Thus far, there appears to be no news release from the Richland Center board, nor any publicly-available minutes from the meeting. The limited news coverage contains only information from social media posts by groups opposed to animal research. For instance, Channel3000 reported on the basis of a Facebook post:
“Richland Center passed an ordinance that bans the sale of dogs and cats for research Tuesday night. According to a Facebook post from The Humane Society of the United States – Wisconsin, the Richland Center City Council took up the ordinance.”
Also citing HSUS-Wisconsin, WMTV-NBC15 reported:
“After the Richland Center City Council passed an ordinance banning the sale of dogs and cats for research, the Humane Society of Wisconsin posted to their Facebook page to applaud the ordinance in response. The organization thanked Dane4Dogs for “leading the way” and Spring Green residents.”
Dane4Dogs previously worked on measures in two other Wisconsin communities. In one, Mount Horeb, the work centered on a ballot measure opposing one of the large US research dog breeders (Ridglan Farms). More recently, Dane4Dogs has opposed a new research dog breeder in Spring Green. Spring Green (population ~1,500), Mount Horeb (population ~7,000), and Richland Center (population ~5,000) are all relatively small communities. What they also have in common in proximity to the state’s capitol, Madison.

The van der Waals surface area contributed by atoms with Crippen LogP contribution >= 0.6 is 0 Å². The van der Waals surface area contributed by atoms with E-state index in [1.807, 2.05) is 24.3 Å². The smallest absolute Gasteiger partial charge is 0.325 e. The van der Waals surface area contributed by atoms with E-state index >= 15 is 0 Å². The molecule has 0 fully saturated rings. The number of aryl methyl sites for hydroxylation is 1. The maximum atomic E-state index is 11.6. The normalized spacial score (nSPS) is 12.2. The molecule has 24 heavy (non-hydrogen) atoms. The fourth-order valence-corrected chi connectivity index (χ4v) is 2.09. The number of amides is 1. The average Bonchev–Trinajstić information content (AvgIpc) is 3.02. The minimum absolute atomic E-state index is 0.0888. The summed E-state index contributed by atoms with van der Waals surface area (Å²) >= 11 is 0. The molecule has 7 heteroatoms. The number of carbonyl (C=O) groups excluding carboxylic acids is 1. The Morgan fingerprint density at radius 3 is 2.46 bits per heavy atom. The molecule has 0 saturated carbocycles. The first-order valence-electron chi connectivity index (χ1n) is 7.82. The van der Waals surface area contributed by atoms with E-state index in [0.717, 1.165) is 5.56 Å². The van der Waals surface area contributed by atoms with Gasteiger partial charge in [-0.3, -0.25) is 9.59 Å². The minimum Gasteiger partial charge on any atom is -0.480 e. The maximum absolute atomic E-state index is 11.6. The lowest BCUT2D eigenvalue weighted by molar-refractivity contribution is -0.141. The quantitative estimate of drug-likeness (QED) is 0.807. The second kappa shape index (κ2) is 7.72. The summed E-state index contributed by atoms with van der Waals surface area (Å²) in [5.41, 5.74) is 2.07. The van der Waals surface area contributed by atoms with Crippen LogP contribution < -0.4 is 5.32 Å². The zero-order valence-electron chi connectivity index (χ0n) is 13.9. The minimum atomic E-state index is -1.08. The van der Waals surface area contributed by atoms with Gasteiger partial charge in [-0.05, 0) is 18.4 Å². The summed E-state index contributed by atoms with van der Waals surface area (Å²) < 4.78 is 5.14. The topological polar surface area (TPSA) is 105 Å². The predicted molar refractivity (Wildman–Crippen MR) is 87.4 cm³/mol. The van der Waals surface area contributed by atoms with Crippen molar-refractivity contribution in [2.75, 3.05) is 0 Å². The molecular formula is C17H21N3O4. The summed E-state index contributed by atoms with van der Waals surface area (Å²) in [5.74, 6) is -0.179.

In contrast to Richland Center, Spring Green, and Mount Horeb, Madison is home to multiple institutions and companies registered with the USDA for the use of animals in research, teaching, and testing. Those include a large private company that engages in animal research and testing, Covance; a large public research university, the University of Wisconsin-Madison; and a technical college, Madison Area Technical College, that offers a veterinarian technician associates degree.
We’ve written previously about why research animal breeders could be a strategic target for groups with a long game to end animal research and testing. For context on dog research and testing in the US and Wisconsin, some data below are from an analysis of 2017 USDA reports. They provide an illustration of why banning research animal breeding in Wisconsin communities could have effects beyond the state.
The number of dogs used in the research in the US is generally no secret. The US government requires all research facilities using certain species of animals in research or testing to register with the United States Department of Agriculture (USDA). These facilities must also submit an annual report to the USDA and it includes the number of dogs used in research or held for research. Each facility’s annual report is freely available via the searchable USDA website. (For additional details, species requirements, and explanation of the requirements see this post).